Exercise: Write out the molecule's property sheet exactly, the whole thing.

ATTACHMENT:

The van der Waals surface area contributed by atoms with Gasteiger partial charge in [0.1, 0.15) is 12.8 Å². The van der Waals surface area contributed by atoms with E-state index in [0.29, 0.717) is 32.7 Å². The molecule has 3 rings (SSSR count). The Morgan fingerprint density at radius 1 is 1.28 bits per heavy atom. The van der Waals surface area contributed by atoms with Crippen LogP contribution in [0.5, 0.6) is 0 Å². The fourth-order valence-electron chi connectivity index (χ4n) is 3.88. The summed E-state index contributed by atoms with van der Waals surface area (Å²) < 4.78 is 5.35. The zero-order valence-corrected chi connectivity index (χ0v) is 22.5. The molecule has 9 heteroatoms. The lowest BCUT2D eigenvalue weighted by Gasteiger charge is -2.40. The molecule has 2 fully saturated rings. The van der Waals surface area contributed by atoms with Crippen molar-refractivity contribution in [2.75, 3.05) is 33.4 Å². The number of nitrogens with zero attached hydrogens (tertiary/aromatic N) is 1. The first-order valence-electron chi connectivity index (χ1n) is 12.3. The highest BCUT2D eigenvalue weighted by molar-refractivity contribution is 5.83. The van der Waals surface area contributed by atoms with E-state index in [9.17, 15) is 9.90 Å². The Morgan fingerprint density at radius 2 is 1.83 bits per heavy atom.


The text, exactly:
The van der Waals surface area contributed by atoms with Gasteiger partial charge in [0.1, 0.15) is 12.8 Å². The van der Waals surface area contributed by atoms with E-state index in [0.29, 0.717) is 32.7 Å². The molecule has 3 rings (SSSR count). The Morgan fingerprint density at radius 1 is 1.28 bits per heavy atom. The van der Waals surface area contributed by atoms with Crippen LogP contribution in [0.5, 0.6) is 0 Å². The fourth-order valence-electron chi connectivity index (χ4n) is 3.88. The summed E-state index contributed by atoms with van der Waals surface area (Å²) < 4.78 is 5.35. The zero-order valence-corrected chi connectivity index (χ0v) is 22.5. The molecule has 9 heteroatoms. The lowest BCUT2D eigenvalue weighted by Gasteiger charge is -2.40. The molecule has 2 fully saturated rings. The van der Waals surface area contributed by atoms with Crippen molar-refractivity contribution in [2.75, 3.05) is 33.4 Å². The number of nitrogens with zero attached hydrogens (tertiary/aromatic N) is 1. The first-order valence-electron chi connectivity index (χ1n) is 12.3. The highest BCUT2D eigenvalue weighted by molar-refractivity contribution is 5.83. The van der Waals surface area contributed by atoms with E-state index in [9.17, 15) is 9.90 Å². The Morgan fingerprint density at radius 2 is 1.83 bits per heavy atom.